This morning, The Atlantic featured an article entitled, “Dorms for Grownups: A Solution for Lonely Millennials?” The article describes a concept called co-living, which provides individuals with a small personal apartment, while actively cultivating the community experience at the same time.
Creator Troy Evans explains how this new type of living works:
“Commonspace, as he’s calling it, will feature 21 microunits, which each pack a tiny kitchen, bathroom, bedroom, and living space into 300-square-feet. The microunits surround shared common areas including a chef’s kitchen, a game room, and a TV room. Worried about the complicated social dynamics of so many Millennials in one living unit? Fear not, Evans and partner John Talarico are hiring a ‘social engineer’ who will facilitate group events and maintain harmony among roommates.
Forget communes or co-ops. Millennials, Evans says, want the chance to be alone in their own bedrooms, bathrooms, and kitchens, but they also want to be social and never lonely (hence #FOMO).
‘We’re trying to combine an affordable apartment with this community style of living, rather than living by yourself in a one-bedroom in the suburbs,’ Evans, who is 35, told me.”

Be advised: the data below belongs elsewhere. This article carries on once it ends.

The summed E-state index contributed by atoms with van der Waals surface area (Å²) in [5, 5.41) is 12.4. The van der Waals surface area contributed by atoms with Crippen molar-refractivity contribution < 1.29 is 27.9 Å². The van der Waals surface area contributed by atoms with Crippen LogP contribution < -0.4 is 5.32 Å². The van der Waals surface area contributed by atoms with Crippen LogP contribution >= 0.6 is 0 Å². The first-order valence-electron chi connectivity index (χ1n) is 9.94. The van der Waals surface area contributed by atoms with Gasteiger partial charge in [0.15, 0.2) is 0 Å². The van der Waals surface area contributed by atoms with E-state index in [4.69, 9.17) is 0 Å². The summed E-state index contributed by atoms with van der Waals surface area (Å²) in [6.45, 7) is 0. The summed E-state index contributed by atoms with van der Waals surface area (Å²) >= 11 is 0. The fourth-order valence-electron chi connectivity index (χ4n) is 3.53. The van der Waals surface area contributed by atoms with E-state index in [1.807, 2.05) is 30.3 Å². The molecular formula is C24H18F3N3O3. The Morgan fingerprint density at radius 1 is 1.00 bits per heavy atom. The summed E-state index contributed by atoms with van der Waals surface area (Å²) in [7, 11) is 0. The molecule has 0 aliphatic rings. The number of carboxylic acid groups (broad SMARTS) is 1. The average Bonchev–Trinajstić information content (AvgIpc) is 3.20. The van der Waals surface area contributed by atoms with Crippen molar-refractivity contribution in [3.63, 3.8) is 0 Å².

Evans continues his description of the plan (architectural design below):
“‘We’re trying to make it a neighborhood in a building,’ he said. ‘You’re not staying in your room watching TV all day, you’re eating in the restaurants, going to the coffee shops and the bars, and doing it as a group.’”
Such a plan once again underscores the desire and need for community which millennials increasingly express. But while millennials long for community, they can’t seem to create it, relying on “social engineers” rather than their own ingenuity to facilitate their gatherings.
Sadly, as Alexis de Tocqueville reminds us, this was not always the case in America:
“Americans of all ages, all conditions, and all dispositions constantly form associations. They have not only commercial and manufacturing companies, in which all take part, but associations of a thousand other kinds, religious, moral, serious, futile, general or restricted, enormous or diminutive. The Americans make associations to give entertainments, to found seminaries, to build inns, to construct churches, to diffuse books, to send missionaries to the antipodes; in this manner they found hospitals, prisons, and schools. If it is proposed to inculcate some truth or to foster some feeling by the encouragement of a great example, they form a society. Wherever at the head of some new undertaking you see the government in France, or a man of rank in England, in the United States you will be sure to find an association.” – Alexis de Tocqueville, 1840
Image Credit: U inn Berlin Hostel
Annie Holmquist is editor of Intellectual Takeout, an online magazine and sister publication of Chronicles.